I often get asked this question, and I usually go through a song and dance with caveats and qualifications. I am reminded of Larry Rosenberg in this way. Once after giving a long preamble, his wife said to him, "why not just say yes?" In 1985, I took the Bodhisattva vows from His Holiness the Dalai Lama. By doing so, I vowed to attained enlightenment for the benefit of all sentient beings. This sounds fairly Buddhist. But my rational, empirical, and skeptical self brings up objections. What about rebirth? I don't believe in that. As a skeptic, I would need to see evidence. What about karma? Again, show me the evidence. There is much in Buddhism that is prescientific, as one would expect about a set of teachings that are 2500 years old. His Holiness recently gave the keynote address at the annual neuroscience meeting . See the Washington Post article here.
""What relation could there be between Buddhism, an ancient Indian philosophical and spiritual tradition, and modern science?" he said. His answer was that the scientific empirical approach and the Buddhist exploration of the mind and world have many similarities."
When asked what he would do if science contradicted Buddhist belief, he said he would alter his Buddhist beliefs. This is a striking statement for a religious leader to make, and I can think of no other who would dare to make such a statement. In his case, it is not just a statement; he walks to the talk. For more on the relationship between Buddhism and science see his memoir on science:
But I digress. From his Holiness's example, we see a compatibility between science and Buddhism, and this makes me feel more comfortable. At a practical level, I endeavor to live my life in accordance with Buddhist ideals and principles such as do no harm (trying, but not always successful) and cultivating the mind through meditation. From the outside perspective, it certainly looks as though I am a Buddhist.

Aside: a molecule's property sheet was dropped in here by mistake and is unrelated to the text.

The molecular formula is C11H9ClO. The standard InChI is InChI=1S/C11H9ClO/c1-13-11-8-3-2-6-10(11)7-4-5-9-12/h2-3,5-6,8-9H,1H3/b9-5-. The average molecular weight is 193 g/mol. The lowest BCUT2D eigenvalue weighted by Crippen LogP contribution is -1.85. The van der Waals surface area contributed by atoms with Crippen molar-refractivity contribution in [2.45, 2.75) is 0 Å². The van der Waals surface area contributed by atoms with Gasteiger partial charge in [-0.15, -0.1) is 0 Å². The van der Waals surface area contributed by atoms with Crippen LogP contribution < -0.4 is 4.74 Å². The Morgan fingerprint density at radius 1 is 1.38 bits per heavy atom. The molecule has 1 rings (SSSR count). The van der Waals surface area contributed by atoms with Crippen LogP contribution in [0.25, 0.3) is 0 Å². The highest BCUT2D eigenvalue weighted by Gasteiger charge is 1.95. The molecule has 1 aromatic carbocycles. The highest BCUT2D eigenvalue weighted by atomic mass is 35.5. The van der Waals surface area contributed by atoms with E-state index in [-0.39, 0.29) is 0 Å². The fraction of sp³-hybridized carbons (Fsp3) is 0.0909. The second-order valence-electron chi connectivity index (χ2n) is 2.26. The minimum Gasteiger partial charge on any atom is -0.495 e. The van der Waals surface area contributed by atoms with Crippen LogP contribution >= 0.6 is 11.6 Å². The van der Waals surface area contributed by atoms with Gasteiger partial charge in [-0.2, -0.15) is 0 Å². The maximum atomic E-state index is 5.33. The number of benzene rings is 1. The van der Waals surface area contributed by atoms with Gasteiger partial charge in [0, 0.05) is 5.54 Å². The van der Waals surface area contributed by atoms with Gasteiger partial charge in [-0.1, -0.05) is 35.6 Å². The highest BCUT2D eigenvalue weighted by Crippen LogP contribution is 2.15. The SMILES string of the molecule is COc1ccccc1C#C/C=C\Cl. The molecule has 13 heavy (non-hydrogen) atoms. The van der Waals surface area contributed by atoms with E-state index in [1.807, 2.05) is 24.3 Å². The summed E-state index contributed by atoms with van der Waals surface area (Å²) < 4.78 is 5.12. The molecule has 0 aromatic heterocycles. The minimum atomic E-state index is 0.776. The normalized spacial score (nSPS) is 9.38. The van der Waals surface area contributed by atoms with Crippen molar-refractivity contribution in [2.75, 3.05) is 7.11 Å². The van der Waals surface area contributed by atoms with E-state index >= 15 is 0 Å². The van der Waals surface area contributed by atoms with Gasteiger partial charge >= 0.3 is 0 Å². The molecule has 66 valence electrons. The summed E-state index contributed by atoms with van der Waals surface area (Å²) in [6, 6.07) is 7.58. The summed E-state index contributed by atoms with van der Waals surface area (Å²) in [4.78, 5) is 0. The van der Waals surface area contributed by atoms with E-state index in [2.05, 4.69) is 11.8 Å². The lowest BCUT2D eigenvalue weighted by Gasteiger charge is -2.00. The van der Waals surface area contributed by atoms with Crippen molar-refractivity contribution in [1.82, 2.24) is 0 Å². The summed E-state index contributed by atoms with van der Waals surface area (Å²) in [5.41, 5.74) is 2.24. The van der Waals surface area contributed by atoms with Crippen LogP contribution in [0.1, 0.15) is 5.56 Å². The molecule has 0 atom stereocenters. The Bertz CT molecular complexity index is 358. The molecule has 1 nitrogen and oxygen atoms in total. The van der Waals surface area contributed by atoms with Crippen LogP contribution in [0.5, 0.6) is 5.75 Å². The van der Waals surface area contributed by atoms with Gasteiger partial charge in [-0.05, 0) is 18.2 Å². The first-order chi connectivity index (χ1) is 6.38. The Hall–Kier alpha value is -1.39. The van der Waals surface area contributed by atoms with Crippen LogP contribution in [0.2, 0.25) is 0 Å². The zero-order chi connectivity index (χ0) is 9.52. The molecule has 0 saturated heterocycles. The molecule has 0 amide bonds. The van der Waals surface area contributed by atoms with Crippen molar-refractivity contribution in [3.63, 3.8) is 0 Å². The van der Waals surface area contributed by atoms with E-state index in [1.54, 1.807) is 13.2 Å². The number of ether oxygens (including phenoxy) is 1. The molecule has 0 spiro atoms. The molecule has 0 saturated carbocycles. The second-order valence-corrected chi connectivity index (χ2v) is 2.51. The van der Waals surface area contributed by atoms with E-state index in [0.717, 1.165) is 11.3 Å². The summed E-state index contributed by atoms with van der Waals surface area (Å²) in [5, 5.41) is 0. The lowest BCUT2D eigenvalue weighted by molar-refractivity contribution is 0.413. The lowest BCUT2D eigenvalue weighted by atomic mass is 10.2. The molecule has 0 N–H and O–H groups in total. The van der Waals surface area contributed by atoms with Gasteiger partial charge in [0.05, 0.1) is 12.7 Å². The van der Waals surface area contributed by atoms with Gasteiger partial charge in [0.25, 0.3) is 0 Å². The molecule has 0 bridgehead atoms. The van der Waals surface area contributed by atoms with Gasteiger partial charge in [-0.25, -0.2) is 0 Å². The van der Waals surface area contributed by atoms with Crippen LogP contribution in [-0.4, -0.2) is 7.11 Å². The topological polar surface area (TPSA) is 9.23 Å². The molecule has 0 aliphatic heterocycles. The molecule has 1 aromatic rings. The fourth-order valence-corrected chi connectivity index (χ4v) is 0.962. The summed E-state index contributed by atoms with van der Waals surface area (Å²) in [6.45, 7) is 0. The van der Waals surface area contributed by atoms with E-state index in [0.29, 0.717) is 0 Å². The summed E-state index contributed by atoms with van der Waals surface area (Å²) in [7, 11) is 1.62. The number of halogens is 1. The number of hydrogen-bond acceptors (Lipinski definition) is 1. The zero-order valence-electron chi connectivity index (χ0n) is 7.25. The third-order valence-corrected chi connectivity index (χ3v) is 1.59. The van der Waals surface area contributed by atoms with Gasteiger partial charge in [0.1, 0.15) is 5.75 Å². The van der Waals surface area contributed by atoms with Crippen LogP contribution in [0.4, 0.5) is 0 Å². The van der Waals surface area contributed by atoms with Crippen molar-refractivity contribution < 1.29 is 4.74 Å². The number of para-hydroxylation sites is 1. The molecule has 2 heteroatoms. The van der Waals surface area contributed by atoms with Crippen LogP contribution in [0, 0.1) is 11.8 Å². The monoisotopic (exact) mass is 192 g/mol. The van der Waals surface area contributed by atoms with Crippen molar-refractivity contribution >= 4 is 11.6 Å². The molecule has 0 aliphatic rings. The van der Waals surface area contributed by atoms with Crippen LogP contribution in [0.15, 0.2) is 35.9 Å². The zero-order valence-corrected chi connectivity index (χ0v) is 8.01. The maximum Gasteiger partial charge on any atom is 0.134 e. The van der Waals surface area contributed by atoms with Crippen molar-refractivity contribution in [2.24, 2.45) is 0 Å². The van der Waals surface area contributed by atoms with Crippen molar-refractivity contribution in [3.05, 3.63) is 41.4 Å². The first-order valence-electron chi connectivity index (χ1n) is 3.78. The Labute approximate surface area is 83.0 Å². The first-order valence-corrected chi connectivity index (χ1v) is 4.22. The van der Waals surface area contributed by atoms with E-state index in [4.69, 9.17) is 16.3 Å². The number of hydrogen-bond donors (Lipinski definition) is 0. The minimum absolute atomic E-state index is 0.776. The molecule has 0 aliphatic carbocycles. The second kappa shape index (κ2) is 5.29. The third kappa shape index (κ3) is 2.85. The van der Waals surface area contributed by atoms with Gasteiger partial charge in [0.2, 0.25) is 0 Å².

Dzongsar Jamyang Khyentse Rinpoche, author of What Makes You Not a Buddhist provides four criteria to consider. To be a Buddhist, one must believe in all four of these tenets or seals. These are: 1) all compounded things are impermanent, 2) all emotions are pain, 3) all things have no inherent existence, and 4) nirvana is beyond all concepts.
Do I qualify on these grounds? Let's take a look at these criteria one by one. "All compounded things are impermanent." Show me something that is permanent? All things seem to be changing; what stays the same? Things are constantly changing; much of life is comprised of rhythms such as breathing, eating, digesting, sleeping and waking. We're never done. Things never stay clean or organized. Everything moves towards disorganization and decay unless we leverage energy against it. Even in the big picture, the universe is not static. It's expanding at at some future time will cease to exist. This sounds pretty impermanent, so I'd have to agree with Rinpoche on this point. Next: "all emotions are pain." I'll take this up in a future blog entry. Stay tuned!
To learn more about Dongsar Khyentse Rinpoche, please visit his website Siddhartha's Intent.